State Legislatures are supporting tuition freezes which dwindle their budgets and put universities in a difficult position to cost cut on bare bone budgets. The legislation is well meaning and is helpful for students but might be the wrong tool for the job. Refocusing curriculum on core learning and restructuring the system make more sense when chronic costs and budget shortfalls occur.
We must ask ourselves, "What about tomorrow?" We got legislation passed this time the curb a few percentage points off of the cost but tomorrow is another day. It isn't likely that costs will come down dramatically next year. This means education is on a crash course with fiscal reality and it will only be a matter of time when universities will close, radical legislation will be passed, or major reform will occur.
I'm a firm believer in starting reform processes early when problems first arise. The cost issue has been brewing for a long time and just about everyone now knows it will soon meet a point where cuts and state budgets won't help it. The holes simply can't be patched up for much longer.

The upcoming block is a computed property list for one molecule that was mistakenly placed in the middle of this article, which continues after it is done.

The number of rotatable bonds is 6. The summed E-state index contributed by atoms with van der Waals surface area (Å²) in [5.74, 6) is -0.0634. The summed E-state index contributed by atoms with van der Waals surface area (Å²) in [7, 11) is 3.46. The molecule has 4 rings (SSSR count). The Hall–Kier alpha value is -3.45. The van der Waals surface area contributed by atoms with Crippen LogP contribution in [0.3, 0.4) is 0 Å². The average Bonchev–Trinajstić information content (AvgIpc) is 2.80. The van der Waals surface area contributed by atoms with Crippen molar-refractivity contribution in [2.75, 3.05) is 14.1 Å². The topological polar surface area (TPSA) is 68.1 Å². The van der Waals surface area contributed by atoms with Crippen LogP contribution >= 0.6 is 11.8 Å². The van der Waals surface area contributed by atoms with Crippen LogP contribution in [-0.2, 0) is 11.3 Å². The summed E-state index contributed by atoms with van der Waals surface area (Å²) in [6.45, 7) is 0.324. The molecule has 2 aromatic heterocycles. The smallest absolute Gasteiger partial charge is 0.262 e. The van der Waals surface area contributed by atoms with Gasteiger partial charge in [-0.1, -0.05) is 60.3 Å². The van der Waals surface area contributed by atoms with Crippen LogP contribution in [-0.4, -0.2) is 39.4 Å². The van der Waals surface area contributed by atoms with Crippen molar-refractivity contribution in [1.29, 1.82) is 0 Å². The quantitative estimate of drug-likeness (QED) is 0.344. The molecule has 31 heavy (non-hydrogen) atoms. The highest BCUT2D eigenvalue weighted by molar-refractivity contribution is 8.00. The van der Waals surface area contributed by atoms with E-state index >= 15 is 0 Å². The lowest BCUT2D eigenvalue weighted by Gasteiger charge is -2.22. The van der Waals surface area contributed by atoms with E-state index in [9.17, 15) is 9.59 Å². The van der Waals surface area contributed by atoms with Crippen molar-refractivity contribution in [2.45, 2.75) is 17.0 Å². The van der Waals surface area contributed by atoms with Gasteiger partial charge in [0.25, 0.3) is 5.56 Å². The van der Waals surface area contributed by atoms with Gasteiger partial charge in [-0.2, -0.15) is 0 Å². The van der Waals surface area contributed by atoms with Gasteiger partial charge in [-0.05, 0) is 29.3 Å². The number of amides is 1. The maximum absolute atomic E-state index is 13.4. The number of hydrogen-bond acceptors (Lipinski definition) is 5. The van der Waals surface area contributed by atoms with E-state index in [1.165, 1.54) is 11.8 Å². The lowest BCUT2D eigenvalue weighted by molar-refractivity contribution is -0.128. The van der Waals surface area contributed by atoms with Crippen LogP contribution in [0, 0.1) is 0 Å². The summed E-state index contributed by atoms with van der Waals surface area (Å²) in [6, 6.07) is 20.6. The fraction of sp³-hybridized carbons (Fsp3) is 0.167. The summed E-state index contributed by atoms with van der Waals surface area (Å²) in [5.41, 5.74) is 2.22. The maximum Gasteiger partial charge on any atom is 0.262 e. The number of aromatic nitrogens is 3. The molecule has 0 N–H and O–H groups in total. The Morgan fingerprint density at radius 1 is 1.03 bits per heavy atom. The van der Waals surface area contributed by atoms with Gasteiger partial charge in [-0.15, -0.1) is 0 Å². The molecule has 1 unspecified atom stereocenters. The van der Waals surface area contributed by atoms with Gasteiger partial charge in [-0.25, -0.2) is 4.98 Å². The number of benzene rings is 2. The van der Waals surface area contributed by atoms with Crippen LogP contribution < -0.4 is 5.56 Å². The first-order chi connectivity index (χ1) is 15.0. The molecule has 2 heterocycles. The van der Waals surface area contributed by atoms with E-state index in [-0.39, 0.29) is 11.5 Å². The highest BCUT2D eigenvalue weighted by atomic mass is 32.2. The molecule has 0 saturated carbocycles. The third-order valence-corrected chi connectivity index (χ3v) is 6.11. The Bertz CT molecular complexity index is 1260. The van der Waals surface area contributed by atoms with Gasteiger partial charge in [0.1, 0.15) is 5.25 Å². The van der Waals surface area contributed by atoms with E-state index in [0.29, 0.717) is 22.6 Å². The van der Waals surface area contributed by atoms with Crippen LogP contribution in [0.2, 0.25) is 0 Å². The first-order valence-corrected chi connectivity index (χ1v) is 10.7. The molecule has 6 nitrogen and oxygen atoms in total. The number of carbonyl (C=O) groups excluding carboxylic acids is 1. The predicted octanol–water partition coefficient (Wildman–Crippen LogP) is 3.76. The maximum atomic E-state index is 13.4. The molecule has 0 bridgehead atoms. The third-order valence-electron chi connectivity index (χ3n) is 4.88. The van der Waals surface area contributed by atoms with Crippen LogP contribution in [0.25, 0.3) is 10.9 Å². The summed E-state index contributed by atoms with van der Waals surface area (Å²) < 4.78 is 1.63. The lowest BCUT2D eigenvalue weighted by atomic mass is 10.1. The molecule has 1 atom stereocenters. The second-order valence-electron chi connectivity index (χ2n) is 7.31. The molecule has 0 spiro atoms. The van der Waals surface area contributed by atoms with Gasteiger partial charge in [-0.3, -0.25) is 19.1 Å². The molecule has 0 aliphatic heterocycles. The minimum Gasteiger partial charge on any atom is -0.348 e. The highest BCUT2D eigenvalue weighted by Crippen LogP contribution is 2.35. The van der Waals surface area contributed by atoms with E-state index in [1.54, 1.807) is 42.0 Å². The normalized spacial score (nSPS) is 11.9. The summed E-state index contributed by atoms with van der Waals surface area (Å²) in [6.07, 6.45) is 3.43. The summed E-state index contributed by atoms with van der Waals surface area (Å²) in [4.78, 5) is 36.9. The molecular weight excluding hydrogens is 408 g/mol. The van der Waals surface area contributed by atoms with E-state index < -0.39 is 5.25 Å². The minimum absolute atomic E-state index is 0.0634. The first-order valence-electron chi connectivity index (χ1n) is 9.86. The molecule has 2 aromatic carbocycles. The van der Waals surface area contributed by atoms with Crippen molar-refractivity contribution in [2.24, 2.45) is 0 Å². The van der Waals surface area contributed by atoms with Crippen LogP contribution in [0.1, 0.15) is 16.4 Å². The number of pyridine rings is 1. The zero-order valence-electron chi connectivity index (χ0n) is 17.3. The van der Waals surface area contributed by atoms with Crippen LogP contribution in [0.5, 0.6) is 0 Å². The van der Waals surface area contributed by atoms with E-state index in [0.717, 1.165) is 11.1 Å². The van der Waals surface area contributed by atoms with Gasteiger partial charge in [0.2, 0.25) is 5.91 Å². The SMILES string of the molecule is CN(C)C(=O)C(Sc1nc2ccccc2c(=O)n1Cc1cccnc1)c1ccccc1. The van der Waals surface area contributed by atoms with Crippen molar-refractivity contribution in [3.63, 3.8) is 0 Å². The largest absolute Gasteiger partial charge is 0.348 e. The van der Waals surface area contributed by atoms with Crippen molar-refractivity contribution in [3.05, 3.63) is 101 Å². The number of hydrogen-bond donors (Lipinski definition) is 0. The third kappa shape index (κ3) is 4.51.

Because we are late in addressing this problem change must occur rather quickly but many universities haven't done much. They are still running on the same structures and models. They have cut, laid off people, and reduced faculty, but they haven't managed their administrative bloat.
The end of the day leads us to the conclusion that change is inevitable and universities will need to be very focused on what learning must occur and the adjustment of its cost structure. Cutting the curriculum fat and focusing on key needs is helpful even though it may not broaden one's mind as much as hoped. However, with cost rising and budgets squeezing the inevitable will eventually happen.